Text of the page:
Friday, January 15, 2010
Lewis may have died of heart condition
ESPN.com news services
EVANSVILLE, Ind. -- Preliminary results from an autopsy Friday show that Southern Indiana center Jeron Lewis may have died from a heart condition after collapsing during a game at Kentucky Wesleyan.
Daviess County, Ky., coroner Bob Howe said the autopsy found no signs of head or any other trauma to the 21-year-old Lewis, who died at an Owensboro, Ky., hospital late Thursday. Fans said they saw Lewis hit his head when he collapsed under the basket with about 4 minutes left in the game.
"He didn't even bruise his head," Howe said. "It looks like it's going to be a heart-related death."
Howe said the autopsy showed Lewis had an enlarged heart, but further testing remained to be done that likely would take about two weeks.
Hundreds of students, faculty and staff turned out to mourn Lewis on Friday at the school's gymnasium. The scoreboard flashed his picture while his white No. 40 jersey hung near a podium.
"Nothing can prepare you for anything like last night," university president Linda Bennett said.
His teammates remained in a state of shock a day later. Kevin Gant said he kept expecting Lewis to get up and walk back to the bench. Gant refused to sleep in the off-campus apartment the two shared with teammate Marvin Gray on Thursday night, and isn't sure when he'll go back.
"It's too quiet without him," Gant said.
The Screaming Eagles postponed games on Saturday against Quincy and Monday against Drury. It's unclear when the games will be made up.
First-year coach Rodney Watson said Lewis showed no sign of trouble before collapsing, saying he "was in the best shape of his life" while blossoming into a force in the post.
Lewis was averaging 12.3 points and a team-high 8.1 rebounds a game for Southern Indiana, which is 16-0 and has the longest active winning streak in Division II. His leaner frame led to more minutes. He was playing about 22 minutes a contest, finally delivering on the promise he showed at Fort Wayne North, where he led the state in rebounding as a senior.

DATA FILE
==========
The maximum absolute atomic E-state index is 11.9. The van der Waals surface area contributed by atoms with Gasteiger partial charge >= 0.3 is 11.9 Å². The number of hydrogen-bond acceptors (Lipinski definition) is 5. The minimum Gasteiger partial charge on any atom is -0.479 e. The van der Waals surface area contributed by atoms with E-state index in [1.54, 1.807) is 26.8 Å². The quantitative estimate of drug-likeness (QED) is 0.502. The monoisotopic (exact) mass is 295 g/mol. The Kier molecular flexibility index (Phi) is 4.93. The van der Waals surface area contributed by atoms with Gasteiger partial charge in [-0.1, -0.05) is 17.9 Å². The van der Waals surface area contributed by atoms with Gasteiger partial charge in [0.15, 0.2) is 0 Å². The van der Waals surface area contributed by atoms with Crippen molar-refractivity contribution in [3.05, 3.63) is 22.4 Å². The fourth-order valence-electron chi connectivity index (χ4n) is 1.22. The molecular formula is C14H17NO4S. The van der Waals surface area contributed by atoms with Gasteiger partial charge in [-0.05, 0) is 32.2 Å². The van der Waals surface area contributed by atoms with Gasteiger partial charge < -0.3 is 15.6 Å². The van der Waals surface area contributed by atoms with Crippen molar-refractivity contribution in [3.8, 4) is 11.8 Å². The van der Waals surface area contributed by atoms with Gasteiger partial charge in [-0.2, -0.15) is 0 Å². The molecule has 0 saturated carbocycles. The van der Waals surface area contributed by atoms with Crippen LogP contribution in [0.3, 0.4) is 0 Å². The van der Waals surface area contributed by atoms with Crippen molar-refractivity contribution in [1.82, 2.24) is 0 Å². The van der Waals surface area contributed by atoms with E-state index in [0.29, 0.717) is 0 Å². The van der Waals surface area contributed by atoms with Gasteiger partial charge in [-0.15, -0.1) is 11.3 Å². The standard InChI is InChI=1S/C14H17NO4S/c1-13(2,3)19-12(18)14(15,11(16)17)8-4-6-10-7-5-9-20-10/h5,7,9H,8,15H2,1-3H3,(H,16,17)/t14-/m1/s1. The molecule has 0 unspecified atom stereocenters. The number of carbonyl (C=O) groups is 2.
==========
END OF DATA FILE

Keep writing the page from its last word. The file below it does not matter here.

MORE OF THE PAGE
"It was a real great success story in the making," Watson said.
Assistant coach Derrick Tilmon said he talked to Lewis about trying to play in Europe next season, but Lewis appeared to have other plans.
He'd switched majors from physical education to business management recently, and Gant said his friend was thinking of becoming a sports agent.
Becoming a father also appeared to give Lewis more focus. Teammates say he even considered leaving school and remaining in Fort Wayne after the birth of his son, Jemel, on Dec. 8.
He missed two games the following weekend but opted to return to finish what he started. Still, Jemel was never far from his thoughts. Gant said he caught Lewis staring at a picture of his son on his cell phone before games.
"It's all that was on his mind was his son," Gant said. "Everything he said, he was doing it for his son. He'd look at his phone and he'd just smile. That's all he talked about."
Still, Lewis remained the team's go-to jokester. When the rest of his teammates would file onto the bus, spent after another draining road game, he would pipe up and talk all the way back to campus.
"He was the personality of our basketball team," Watson said. "If you saw us with a smile on our face it was because he said something."
Lewis' ebullient nature rubbed off on his teachers. Tilmon said he would regularly receive e-mails from professors talking about what a delight he was to have in class. His popularity transcended beyond the classroom. A Facebook page set up in honor of Lewis was nearing 5,000 members by Friday evening.
"It hasn't sunk in," said Abby Williams, a 21-year-old senior on the women's basketball team who recalled talking with Lewis in class. "It's not real to any of us. It's a terrible, tragic incident to happen and none of us can quite grip it."
Mike Novell, who coached Lewis at Fort Wayne North, said the high school of 1,600 students was stunned by his death. He said Lewis used to make six transfers on city buses from his home to get to school, but never used hardship as an excuse.
"What a great young man," Novell said. "Kind, gentle, compassionate, loving -- you hardly ever saw Jeron without a smile on his face."
Lewis' death was reminiscent of Loyola Marymount star Hank Gathers, who collapsed on the court during a West Coast Conference tournament game on March 4, 1990, and was pronounced dead about 1½ hours later.
The Associated Press contributed to this story.